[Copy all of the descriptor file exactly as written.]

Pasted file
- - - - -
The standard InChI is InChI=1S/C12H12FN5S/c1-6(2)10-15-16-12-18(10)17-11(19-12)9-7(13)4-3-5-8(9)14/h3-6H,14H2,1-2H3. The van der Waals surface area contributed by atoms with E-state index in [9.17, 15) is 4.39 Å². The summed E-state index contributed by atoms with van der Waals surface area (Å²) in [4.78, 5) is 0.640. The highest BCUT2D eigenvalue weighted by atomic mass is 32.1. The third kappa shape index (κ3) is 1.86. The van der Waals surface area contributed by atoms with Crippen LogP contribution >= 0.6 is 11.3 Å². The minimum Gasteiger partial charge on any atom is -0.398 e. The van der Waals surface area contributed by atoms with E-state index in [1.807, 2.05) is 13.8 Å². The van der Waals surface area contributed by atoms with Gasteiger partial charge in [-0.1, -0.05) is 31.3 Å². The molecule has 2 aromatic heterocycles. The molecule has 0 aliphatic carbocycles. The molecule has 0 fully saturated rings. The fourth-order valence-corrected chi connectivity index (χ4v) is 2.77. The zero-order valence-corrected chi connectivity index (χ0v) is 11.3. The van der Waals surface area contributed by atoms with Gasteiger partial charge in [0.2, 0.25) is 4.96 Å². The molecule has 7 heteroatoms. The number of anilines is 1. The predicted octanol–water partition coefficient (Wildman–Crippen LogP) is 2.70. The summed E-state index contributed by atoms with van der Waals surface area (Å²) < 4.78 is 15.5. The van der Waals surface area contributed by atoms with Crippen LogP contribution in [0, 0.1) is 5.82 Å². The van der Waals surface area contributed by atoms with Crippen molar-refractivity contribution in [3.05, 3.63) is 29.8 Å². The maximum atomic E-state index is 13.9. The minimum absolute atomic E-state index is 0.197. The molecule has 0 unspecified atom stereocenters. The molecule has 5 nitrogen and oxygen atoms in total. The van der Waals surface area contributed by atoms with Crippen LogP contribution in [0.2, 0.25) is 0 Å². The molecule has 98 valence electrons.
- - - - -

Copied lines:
The standard InChI is InChI=1S/C12H12FN5S/c1-6(2)10-15-16-12-18(10)17-11(19-12)9-7(13)4-3-5-8(9)14/h3-6H,14H2,1-2H3. The van der Waals surface area contributed by atoms with E-state index in [9.17, 15) is 4.39 Å². The summed E-state index contributed by atoms with van der Waals surface area (Å²) in [4.78, 5) is 0.640. The highest BCUT2D eigenvalue weighted by atomic mass is 32.1. The third kappa shape index (κ3) is 1.86. The van der Waals surface area contributed by atoms with Crippen LogP contribution >= 0.6 is 11.3 Å². The minimum Gasteiger partial charge on any atom is -0.398 e. The van der Waals surface area contributed by atoms with E-state index in [1.807, 2.05) is 13.8 Å². The van der Waals surface area contributed by atoms with Gasteiger partial charge in [-0.1, -0.05) is 31.3 Å². The molecule has 2 aromatic heterocycles. The molecule has 0 aliphatic carbocycles. The molecule has 0 fully saturated rings. The fourth-order valence-corrected chi connectivity index (χ4v) is 2.77. The zero-order valence-corrected chi connectivity index (χ0v) is 11.3. The van der Waals surface area contributed by atoms with Gasteiger partial charge in [0.2, 0.25) is 4.96 Å². The molecule has 7 heteroatoms. The number of anilines is 1. The predicted octanol–water partition coefficient (Wildman–Crippen LogP) is 2.70. The summed E-state index contributed by atoms with van der Waals surface area (Å²) < 4.78 is 15.5. The van der Waals surface area contributed by atoms with Crippen LogP contribution in [0, 0.1) is 5.82 Å². The van der Waals surface area contributed by atoms with Crippen molar-refractivity contribution in [3.05, 3.63) is 29.8 Å². The maximum atomic E-state index is 13.9. The minimum absolute atomic E-state index is 0.197. The molecule has 0 unspecified atom stereocenters. The molecule has 5 nitrogen and oxygen atoms in total. The van der Waals surface area contributed by atoms with Crippen LogP contribution in [0.2, 0.25) is 0 Å². The molecule has 98 valence electrons.